Journal of General Surgery

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Case Report

Addition Laparoscopic Cholecystectomy to Nephroscopic Debridation in Single Surgery for Necrotic Pancreatitis Patient with Better Outcome

Yang Cai, Zhong Jia, Xiao-Wei Zhou, Jun- Jie Yin, Bei Lu

Correspondence Address :

Yang Cai
Hangzhou First People's Hospital
Nanjing Medical University Affiliated Hangzhou Hospital
Hangzhou 310006, China
Tel: +86-13958114181, Fax: +86-0571- 879147
Email: jiazhong20058@hotmail.com

Received on: November 27, 2017, Accepted on: December 04, 2017, Published on: December 11, 2017

Citation: Yang Cai, Zhong Jia, Xiao-Wei Zhou, Jun-Jie Yin, Bei Lu (2017). Addition Laparoscopic Cholecystectomy to Nephroscopic Debridation in Single Surgery for Necrotic Pancreatitis Patient with Better Outcome

Copyright: 2017 Yang Cai, et al. This is an open-access article distributed under the terms of the Creative Commons Attribution License, which permits unrestricted use, distribution, and reproduction in any medium, provided the original author and source are credited.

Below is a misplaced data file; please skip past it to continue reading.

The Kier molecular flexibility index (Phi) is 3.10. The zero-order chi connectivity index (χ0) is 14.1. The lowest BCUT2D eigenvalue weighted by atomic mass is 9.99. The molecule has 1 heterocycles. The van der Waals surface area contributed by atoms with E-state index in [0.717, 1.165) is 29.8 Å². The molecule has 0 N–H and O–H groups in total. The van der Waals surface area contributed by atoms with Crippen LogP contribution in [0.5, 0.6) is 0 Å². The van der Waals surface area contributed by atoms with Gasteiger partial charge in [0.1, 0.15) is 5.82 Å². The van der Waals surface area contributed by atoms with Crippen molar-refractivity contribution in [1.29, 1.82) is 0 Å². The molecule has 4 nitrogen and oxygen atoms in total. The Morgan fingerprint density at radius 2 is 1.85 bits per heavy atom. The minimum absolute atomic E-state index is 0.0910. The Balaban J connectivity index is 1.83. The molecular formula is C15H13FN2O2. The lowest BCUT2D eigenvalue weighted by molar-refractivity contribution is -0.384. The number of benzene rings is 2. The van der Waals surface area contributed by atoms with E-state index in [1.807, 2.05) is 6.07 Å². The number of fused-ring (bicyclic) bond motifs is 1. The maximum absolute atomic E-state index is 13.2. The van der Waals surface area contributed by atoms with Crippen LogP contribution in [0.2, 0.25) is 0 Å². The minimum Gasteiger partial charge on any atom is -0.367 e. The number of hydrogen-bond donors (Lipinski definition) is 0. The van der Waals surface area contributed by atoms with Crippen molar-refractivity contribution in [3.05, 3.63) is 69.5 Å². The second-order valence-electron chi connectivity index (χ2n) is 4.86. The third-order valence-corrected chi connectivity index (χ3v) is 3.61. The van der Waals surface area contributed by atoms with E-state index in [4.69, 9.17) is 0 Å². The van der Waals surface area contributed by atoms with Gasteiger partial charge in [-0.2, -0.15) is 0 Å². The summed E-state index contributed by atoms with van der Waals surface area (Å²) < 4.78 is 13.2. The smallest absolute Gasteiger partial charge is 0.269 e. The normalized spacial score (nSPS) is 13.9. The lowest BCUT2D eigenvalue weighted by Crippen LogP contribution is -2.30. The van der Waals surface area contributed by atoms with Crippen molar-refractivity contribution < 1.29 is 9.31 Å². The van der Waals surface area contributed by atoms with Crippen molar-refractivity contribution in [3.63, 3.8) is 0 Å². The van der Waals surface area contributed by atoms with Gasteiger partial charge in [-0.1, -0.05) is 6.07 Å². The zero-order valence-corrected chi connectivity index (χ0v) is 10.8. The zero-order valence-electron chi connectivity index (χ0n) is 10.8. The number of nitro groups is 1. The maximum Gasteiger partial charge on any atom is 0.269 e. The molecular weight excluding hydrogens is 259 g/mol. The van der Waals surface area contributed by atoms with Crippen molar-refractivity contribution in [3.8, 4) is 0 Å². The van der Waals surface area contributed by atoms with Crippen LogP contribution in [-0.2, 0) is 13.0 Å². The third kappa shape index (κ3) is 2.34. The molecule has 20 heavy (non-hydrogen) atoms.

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Background: Necrotic pancreatitis is still difficult to be dealt with despite use of multiple minimally invasive endoscopic tools. Which flow program may improve outcome of patients with reduction of hospital length of stay remains contraversial. Herein, we for the first time report a case with late peripancreatic abscess triggered by cholethiasis who was successfully conducted dual-endoscopic approaches in single surgery. The patient recovered uneventfully with reduction of hospital length of stay. By which the primary etiology of necrotic pancreatitis was removed to avoid disruption and recurrence of second hit of pancreatitis.

Keywords: Laparoscopic cholecystectomy, Necrotic pancreatitis, Nephroscopic debridation, Outcome